Tell you what, the clues were always there. Following Lydia Ainsworth‘s career for some time, we should have known the moment she released the cover of Wicked Game – arguably one of the best songs ever written – that some pop magic was brewing. When we look back at music in 2017, we’re pretty sure that Darling Of The Afterglow will be named one of the year’s finest, and Ainsworth its most unlikely champion.
It’s not a fair comparison to either, but there is something about this record that recalls FKA twigs. It’s ramshackle in a calculated way, but even in Ainsworth’s academic background of music it still feels delightfully organic and never studied. The Road bursts with life and punctuating piano, but it’s on What Is It? that you realise what force is at work here. That bridge, that pre-chorus, the strings behind it – this is a love-letter to pop music by a lover of pop.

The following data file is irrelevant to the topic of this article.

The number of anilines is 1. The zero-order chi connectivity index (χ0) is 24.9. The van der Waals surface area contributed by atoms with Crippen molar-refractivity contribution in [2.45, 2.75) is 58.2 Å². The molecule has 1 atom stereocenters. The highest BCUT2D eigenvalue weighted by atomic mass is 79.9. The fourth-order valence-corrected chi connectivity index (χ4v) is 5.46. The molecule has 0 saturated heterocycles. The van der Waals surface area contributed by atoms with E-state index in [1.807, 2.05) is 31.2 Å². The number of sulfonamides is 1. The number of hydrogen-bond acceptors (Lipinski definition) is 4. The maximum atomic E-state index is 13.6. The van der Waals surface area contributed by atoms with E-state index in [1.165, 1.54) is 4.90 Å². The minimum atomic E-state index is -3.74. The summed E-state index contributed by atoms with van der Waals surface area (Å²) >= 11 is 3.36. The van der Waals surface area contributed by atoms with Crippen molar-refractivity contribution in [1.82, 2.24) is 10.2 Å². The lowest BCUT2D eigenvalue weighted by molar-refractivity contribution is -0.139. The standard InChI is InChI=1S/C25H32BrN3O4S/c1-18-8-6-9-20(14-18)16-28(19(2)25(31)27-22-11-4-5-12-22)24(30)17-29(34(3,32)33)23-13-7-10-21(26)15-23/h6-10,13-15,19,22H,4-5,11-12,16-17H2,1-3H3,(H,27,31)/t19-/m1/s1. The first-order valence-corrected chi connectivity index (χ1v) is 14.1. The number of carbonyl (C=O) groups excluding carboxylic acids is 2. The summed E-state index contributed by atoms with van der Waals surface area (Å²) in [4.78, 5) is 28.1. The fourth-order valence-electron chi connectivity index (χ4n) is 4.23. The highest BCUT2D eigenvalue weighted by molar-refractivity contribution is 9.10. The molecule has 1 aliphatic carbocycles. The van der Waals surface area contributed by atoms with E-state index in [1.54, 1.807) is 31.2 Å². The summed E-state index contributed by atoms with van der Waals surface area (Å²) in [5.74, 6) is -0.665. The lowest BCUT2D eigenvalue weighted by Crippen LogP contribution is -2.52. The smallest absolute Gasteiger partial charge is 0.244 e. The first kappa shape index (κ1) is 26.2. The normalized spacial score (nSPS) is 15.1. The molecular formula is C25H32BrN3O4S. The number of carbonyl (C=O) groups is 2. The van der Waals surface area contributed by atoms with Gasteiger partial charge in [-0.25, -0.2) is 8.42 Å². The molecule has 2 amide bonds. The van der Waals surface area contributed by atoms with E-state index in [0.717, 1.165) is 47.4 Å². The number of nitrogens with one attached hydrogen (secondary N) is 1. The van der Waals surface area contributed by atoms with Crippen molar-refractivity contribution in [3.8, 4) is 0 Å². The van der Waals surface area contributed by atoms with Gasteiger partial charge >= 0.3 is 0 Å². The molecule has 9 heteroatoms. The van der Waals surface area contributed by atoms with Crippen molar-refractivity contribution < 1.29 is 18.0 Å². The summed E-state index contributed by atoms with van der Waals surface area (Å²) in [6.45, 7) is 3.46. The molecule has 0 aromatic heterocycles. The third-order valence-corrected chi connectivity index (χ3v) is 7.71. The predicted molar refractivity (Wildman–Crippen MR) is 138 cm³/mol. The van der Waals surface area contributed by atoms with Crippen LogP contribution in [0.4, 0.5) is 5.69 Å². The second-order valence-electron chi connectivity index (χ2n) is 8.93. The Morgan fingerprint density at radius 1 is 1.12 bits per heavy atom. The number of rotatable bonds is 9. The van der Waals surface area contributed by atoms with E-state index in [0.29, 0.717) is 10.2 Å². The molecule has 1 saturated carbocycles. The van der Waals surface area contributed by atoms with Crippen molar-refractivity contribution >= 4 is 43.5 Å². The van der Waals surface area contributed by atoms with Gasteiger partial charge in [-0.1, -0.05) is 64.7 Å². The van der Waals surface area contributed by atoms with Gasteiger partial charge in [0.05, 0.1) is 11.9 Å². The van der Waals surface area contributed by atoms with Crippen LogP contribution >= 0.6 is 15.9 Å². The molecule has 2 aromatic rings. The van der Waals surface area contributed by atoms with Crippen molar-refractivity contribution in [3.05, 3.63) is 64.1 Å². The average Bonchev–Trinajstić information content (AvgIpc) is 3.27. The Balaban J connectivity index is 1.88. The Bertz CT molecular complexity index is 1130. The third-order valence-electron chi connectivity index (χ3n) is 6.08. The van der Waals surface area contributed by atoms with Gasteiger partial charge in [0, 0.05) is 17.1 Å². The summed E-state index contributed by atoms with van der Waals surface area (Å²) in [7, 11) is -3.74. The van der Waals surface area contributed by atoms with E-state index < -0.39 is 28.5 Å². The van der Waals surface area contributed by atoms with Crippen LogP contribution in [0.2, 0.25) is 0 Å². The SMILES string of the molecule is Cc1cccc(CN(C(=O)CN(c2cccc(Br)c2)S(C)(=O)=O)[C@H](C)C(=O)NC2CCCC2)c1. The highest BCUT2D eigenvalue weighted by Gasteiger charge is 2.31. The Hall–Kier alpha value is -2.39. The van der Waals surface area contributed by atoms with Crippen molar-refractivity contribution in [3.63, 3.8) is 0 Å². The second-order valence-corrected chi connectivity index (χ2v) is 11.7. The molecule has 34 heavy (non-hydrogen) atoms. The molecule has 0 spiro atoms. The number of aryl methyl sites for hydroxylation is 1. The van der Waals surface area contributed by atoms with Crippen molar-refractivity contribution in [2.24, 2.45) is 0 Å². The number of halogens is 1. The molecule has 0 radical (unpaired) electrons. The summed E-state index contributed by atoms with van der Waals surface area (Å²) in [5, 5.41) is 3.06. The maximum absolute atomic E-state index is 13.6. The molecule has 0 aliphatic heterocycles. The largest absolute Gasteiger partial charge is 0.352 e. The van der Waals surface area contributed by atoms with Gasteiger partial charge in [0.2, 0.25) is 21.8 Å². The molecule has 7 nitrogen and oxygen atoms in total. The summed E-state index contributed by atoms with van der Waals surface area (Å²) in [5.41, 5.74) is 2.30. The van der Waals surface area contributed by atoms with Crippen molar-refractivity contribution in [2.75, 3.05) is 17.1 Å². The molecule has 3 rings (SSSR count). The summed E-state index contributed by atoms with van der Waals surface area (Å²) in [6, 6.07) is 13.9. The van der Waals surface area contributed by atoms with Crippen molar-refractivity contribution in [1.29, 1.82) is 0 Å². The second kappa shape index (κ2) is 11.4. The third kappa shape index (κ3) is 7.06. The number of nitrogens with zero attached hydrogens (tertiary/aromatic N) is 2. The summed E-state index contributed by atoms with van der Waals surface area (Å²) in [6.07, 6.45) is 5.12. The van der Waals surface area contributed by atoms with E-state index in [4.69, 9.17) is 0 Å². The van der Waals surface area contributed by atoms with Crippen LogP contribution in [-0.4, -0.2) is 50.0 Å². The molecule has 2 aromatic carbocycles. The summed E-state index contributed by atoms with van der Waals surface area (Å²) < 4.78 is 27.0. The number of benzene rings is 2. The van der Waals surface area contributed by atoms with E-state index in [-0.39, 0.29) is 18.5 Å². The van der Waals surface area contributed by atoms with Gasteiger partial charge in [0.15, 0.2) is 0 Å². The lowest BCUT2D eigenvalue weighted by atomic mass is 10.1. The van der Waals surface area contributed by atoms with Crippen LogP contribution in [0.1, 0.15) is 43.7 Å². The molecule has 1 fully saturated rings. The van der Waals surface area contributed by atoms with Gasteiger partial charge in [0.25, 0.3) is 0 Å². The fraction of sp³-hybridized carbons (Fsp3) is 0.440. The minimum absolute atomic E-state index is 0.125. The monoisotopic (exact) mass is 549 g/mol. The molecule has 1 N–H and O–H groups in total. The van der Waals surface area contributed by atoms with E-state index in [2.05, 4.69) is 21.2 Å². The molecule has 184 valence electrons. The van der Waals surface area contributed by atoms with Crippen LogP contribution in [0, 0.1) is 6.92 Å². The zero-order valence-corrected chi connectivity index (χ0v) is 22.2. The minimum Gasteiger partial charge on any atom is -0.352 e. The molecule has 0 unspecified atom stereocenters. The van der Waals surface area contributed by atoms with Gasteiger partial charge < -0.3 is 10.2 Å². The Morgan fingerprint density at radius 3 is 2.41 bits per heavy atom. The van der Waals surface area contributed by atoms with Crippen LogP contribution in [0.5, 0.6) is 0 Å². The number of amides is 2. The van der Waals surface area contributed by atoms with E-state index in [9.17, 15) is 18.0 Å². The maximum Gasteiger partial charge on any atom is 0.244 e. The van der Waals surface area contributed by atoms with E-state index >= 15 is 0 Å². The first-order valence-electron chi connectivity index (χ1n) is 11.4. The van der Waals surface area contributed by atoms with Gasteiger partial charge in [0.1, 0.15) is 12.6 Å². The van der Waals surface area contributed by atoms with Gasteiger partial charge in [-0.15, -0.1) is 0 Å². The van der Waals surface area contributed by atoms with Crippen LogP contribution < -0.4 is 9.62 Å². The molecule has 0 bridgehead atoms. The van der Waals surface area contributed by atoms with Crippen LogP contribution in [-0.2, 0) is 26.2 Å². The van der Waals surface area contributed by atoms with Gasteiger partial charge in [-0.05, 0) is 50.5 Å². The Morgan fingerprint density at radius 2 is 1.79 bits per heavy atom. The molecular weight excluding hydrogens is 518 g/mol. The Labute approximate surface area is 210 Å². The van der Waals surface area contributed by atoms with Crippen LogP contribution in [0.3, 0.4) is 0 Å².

And like any good record of this genre, it reveals itself more and more with each listen. We’ve lived with it for a week and we’re still discovering new layers, both in words (“lend me your shoulder, I’ll sing you an alibi”) and vocals (Ricochet lets her voice do exactly that in magnificent ways, Open Doors has whispers to haunt you for days). These are songs that are memorable, choruses that are heartfelt in a way chart acts can’t manage.
On one of the (many) standout tracks Afterglow, Ainsworth says “to play it safe is to not play at all”. No shit – in her subtle but subversive take on tropes we think we know, she’s just reinvented the game in a way no one could have predicted and has done so with utter, unbridled class. It says something that even a song like Wicked Game sits comfortably with the level of quality on display here – it’s a dazzling piece of work, and an afterglow that will long light the path for a bright career.